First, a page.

Navy changes Naples area housing policy
February 26, 2009
NAPLES, Italy — All military personnel moving to the Naples area now will be required to live in government quarters if it is available, the Navy announced last week, reversing a long-standing policy.
Until now, any servicemember ranked E-5 or above was allowed to live off base, or "on the economy," so that troops and their families could experience living in a foreign country, officials said in November.
Base officials did not answer repeated queries about why the change was made, however occupancy rates on the support site in Gricignano — which includes schools, commissary, exchange and hospital — have consistently remained low over the past several years.
In general, the Navy attempts to maintain an occupancy rate of 95 percent in government housing before allowing servicemembers to rent off base, but the Navy’s housing policy gives base commanding officers discretion to deviate from that rate.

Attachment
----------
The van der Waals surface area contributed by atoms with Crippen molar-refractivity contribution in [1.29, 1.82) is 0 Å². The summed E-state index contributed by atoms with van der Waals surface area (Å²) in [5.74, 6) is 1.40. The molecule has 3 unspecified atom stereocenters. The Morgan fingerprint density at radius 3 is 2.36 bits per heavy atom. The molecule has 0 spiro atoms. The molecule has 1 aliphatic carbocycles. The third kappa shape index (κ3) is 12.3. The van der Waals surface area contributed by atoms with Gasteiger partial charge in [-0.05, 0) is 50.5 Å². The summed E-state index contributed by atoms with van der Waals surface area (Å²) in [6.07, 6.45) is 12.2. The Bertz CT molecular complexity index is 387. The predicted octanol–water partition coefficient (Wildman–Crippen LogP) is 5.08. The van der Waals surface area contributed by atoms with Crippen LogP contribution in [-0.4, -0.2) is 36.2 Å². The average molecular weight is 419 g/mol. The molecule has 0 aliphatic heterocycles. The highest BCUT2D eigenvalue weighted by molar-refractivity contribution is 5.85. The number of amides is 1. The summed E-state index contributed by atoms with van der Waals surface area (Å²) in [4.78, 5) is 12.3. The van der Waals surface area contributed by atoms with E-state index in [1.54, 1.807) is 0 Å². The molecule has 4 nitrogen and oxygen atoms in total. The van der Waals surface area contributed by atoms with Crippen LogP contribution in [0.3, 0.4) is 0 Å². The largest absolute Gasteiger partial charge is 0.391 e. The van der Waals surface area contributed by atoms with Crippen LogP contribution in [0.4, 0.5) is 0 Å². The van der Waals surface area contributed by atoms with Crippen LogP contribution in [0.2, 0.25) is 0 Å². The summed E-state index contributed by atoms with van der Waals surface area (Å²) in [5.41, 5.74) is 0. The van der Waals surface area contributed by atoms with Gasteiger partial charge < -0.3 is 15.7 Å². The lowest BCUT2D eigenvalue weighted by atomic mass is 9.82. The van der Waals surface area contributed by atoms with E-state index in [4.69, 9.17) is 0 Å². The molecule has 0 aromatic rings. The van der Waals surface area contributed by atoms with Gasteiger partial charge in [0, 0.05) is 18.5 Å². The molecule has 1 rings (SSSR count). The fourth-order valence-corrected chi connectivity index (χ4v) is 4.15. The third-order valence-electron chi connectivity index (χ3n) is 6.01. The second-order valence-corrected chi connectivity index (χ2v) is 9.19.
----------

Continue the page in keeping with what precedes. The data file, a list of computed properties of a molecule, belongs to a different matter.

The contract for leasing the support site, which is held by local landlord Mirabella, requires the Navy to pay rent on all base apartments, vacant or occupied. Last year, the Navy paid $3.7 million on empty units with "approximately 237 vacant units at any given time," according to housing officials. There are nearly 1,000 housing units, mostly apartments, on the support site.
Asked last week, base officials did not provide information on current occupancy rates for the support site.
The base also maintains two off-base housing communities, called parcos, for residents who want to live in government housing but who own dogs, which are not allowed in support site housing. Those units are usually full and have lengthy waiting lists.
In 2005, the Navy offered to pay moving costs if servicemembers wanted to relocate from the economy to base housing.
And in November, the Navy began allowing single civilians to move into the two-bedroom units, which consistently had the lowest occupancy rates. As of September, only 53 percent of those units had tenants. Many Naples residents consider those apartments too small to fit their household goods.